Please upgrade your browser for the best Refinery29 experience. Read more.

Saved! Access Favorites in your account profile. Removed from my favorites

Elizabeth Olsen On Singing Badly, Badass Marvel Women & Tom Hiddleston

comments
Brian Patterson/REX USA.
This story was originally published on Sept. 13, 2015, after I Saw The Light premiered at the Toronto International Film Festival. The movie is now in limited release.

In the Hank Williams biopic I Saw The Light, Elizabeth Olsen plays Williams' first wife, Audrey, a woman ambitious on both her husband's behalf and her own, even though her singing skills are not quite on the same level as his.

Olsen costars with Tom Hiddleston, another fellow Marvel star who is also acclaimed for his work in indie films. Oh, and they are also rumored to be dating, which meant that their appearance together on the Toronto International Film Festival red carpet premiere Friday set tabloid tongues a-wagging. Only, Olsen told Refinery29 that they are not an item.

During our chat at Toronto's Byblos restaurant Saturday, we began by comparing notes on the Los Angeles high schools we attended, then discussed Olsen's portrayal of Audrey and how she feels about criticism of women in the Marvel universe.

I didn’t know really anything about Audrey. She bucks a lot of what we've come to expect in these biopics in terms of the so-called "wife" characters. What first drew you to her?

"The first thing that drew me to the relationship was how passionately they hated each other and how passionately they loved each other. I think the way [writer/director] Marc [Abraham] wrote the dynamic of the marriage and their dysfunctional relationship was very honest. It wasn’t judgmental. That was something I found very interesting. I really love characters that people assume you’re supposed to not like and then defending them."

In movies, we often see the wife as holding a genius back or suffering. Audrey does neither of those things.

"No, she was his business manager. She was making the phone calls. The truth is, Hank was one of the most talented songwriters that we’ve ever had, but he had no business savvy whatsoever. I went to the Country Music Hall of Fame in Nashville. They had just done this big exhibit about Hank Williams and they had all of these things that they’ve kept on behalf of the family that actually weren’t part of the exhibit, and they allowed me to see all these family collages. She had all of these pages and pages of the top ten songs of the week, she would highlight and circle any time it was Hank’s song or a song he wrote that someone else sang. Even after their divorce she still was doing it."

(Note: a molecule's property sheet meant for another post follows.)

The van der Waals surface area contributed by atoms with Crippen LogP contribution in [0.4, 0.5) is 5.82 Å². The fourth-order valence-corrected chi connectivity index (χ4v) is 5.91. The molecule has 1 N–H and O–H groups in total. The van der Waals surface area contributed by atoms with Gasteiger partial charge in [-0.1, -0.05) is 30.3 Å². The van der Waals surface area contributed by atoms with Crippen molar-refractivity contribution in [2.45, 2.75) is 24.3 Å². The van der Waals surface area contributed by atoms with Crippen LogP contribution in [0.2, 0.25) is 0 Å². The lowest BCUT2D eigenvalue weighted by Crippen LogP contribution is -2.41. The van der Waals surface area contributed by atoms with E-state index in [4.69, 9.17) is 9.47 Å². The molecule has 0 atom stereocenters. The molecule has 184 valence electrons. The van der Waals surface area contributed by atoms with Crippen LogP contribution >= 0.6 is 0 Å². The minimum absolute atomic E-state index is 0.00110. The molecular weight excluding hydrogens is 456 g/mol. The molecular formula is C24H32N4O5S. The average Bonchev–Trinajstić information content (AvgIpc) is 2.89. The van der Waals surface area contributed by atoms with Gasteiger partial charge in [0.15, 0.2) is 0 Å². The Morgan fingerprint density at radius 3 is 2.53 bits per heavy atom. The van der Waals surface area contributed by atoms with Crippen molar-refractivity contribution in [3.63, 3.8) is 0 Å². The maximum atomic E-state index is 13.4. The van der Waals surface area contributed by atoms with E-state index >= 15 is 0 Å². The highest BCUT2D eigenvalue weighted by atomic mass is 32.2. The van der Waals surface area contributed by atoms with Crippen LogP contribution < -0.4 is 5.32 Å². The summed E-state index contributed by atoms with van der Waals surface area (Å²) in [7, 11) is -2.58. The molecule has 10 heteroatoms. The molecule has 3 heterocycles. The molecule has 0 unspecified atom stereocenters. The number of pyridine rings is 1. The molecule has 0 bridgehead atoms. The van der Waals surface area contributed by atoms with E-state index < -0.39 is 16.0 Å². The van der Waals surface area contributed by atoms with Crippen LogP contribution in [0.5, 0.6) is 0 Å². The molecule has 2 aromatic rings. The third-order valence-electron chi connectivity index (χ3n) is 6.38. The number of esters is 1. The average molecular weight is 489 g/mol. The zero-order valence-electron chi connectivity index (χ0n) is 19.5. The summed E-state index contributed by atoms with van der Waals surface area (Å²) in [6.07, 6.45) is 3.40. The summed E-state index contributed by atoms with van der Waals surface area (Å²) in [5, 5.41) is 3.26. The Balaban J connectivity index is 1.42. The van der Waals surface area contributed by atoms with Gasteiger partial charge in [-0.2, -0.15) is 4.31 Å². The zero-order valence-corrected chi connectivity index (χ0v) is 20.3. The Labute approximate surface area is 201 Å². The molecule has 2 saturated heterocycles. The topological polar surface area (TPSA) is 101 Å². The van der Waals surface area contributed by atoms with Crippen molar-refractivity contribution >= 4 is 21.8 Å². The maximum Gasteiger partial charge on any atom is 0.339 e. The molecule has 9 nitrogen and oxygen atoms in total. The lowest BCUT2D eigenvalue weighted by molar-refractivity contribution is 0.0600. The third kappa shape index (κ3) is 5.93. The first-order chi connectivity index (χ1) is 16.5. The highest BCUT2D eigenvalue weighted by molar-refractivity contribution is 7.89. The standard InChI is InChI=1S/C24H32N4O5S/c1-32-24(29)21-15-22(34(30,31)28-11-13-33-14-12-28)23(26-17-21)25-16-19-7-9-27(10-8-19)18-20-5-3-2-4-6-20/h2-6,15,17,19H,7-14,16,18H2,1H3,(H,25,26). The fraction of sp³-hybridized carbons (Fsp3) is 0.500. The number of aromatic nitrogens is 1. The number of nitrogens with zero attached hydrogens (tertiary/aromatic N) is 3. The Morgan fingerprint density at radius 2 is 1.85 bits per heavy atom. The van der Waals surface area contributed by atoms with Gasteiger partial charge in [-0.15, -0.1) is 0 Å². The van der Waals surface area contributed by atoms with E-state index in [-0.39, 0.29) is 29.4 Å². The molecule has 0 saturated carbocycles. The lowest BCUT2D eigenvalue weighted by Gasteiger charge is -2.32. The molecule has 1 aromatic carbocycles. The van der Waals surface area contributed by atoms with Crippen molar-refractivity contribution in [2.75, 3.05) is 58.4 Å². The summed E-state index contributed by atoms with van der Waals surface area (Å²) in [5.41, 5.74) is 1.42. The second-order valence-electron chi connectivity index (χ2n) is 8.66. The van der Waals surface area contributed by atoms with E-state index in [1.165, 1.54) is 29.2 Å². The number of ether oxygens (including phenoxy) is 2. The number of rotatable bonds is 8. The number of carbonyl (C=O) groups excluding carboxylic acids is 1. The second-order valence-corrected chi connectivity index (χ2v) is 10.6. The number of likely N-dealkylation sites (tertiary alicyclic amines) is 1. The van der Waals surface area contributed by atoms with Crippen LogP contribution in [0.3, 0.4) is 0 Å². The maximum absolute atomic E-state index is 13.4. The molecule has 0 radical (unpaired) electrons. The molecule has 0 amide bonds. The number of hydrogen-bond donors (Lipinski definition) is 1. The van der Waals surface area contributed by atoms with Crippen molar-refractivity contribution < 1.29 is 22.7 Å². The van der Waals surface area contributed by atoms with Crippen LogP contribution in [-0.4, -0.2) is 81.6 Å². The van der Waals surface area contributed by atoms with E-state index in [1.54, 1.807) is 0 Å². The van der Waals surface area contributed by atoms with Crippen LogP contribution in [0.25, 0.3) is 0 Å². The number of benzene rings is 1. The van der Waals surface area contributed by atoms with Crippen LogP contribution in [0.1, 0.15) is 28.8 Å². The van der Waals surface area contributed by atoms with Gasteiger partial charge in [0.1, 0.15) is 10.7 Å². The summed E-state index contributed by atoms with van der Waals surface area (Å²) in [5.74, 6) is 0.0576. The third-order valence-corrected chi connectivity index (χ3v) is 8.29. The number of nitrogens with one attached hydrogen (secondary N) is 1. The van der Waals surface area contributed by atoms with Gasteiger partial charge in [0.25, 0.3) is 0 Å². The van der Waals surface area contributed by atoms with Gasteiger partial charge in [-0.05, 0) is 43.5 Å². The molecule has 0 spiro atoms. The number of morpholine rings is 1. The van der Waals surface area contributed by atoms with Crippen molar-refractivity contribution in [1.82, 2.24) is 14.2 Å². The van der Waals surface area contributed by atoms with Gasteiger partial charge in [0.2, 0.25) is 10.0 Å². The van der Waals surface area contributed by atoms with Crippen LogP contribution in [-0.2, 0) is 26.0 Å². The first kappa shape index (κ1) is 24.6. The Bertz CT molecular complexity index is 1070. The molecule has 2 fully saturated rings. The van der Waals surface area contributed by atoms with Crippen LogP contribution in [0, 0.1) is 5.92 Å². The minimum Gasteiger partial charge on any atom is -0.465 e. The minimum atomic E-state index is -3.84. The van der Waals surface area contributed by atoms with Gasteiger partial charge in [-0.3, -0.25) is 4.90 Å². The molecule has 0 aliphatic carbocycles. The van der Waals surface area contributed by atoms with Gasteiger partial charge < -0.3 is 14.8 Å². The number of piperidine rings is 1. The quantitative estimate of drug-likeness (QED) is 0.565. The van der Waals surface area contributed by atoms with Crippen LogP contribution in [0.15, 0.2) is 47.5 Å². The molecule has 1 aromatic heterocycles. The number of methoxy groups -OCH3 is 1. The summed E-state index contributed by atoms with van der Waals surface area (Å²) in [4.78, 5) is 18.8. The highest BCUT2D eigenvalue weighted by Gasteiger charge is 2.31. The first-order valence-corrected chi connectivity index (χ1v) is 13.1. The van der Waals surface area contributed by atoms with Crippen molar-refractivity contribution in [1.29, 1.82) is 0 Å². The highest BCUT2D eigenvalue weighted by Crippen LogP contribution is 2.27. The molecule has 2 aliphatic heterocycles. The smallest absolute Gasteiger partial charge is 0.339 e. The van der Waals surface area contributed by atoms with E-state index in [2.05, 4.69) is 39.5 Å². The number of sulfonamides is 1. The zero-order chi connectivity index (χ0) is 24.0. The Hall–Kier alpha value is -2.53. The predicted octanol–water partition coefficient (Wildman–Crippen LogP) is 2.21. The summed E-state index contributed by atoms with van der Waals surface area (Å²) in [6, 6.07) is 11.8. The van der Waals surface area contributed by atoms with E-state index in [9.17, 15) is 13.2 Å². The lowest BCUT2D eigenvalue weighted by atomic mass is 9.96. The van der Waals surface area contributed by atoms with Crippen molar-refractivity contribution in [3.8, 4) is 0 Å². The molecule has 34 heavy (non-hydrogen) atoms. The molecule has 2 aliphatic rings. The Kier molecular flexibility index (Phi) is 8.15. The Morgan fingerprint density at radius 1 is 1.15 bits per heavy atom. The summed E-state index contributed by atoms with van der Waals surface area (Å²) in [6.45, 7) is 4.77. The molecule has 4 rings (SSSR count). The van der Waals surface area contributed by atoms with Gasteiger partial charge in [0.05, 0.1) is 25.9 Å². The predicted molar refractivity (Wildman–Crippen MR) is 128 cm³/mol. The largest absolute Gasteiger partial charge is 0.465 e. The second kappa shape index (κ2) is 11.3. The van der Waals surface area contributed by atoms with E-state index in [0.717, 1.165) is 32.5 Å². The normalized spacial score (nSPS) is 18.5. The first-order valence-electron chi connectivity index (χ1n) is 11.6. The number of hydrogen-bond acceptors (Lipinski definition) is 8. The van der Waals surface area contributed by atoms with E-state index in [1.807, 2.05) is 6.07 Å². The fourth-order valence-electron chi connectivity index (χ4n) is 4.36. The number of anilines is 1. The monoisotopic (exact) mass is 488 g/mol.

Was she still working for him?

"No. I think what happens is, when you come from a place of not having a lot and then you have someone within your family become some sort of — and I’m not saying this is in reference to my own family at all — but for this family, when you have someone who becomes such an icon... This is what I also experienced because I played [writer and Jack Kerouac's first wife] Edie Parker for three scenes in Kill Your Darlings, and the rest of that woman’s life was spent teaching lectures on the Beat poets. And that’s kind of nuts. So the rest of Audrey’s life, before she passed [due to] alcoholism, was spent trying to still have a singing career and she was trying to get Hank Jr. to have a singing career and she threw him out there, she even threw her daughter Lycretia out there. That was the kind of woman she was, and I know that’s what she becomes. But, all I wanted to do was show her compassion and empathy for being in such a tumultuous relationship with a man who was an artist first and foremost."

So you wanted to focus on her romantic relationship with him?

"Not so much that. I just wanted to defend her. I still wanted her to be the strong woman she was, to compete with her mother-in-law. Because she did. Everything you read about this woman was pretty much unlikable — except her daughter, Lycretia, had beautiful things to say about her."